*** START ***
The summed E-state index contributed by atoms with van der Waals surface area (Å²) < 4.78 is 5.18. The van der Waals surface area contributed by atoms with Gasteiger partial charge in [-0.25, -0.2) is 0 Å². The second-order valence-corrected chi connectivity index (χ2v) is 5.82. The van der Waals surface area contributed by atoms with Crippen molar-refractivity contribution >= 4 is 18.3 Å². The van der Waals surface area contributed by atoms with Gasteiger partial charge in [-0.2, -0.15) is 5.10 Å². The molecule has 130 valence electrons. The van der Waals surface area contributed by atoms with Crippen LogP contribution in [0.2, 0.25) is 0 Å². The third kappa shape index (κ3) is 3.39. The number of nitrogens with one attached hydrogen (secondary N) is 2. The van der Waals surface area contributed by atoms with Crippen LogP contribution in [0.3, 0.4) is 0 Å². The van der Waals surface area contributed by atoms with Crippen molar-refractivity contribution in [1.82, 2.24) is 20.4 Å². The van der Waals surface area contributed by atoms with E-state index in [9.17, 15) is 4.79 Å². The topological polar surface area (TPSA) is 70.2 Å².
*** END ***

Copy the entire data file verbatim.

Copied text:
The summed E-state index contributed by atoms with van der Waals surface area (Å²) < 4.78 is 5.18. The van der Waals surface area contributed by atoms with Gasteiger partial charge in [-0.25, -0.2) is 0 Å². The second-order valence-corrected chi connectivity index (χ2v) is 5.82. The van der Waals surface area contributed by atoms with Crippen molar-refractivity contribution >= 4 is 18.3 Å². The van der Waals surface area contributed by atoms with Gasteiger partial charge in [-0.2, -0.15) is 5.10 Å². The molecule has 130 valence electrons. The van der Waals surface area contributed by atoms with Crippen LogP contribution in [0.2, 0.25) is 0 Å². The third kappa shape index (κ3) is 3.39. The number of nitrogens with one attached hydrogen (secondary N) is 2. The van der Waals surface area contributed by atoms with Crippen LogP contribution in [0.3, 0.4) is 0 Å². The van der Waals surface area contributed by atoms with Crippen molar-refractivity contribution in [1.82, 2.24) is 20.4 Å². The van der Waals surface area contributed by atoms with E-state index in [9.17, 15) is 4.79 Å². The topological polar surface area (TPSA) is 70.2 Å².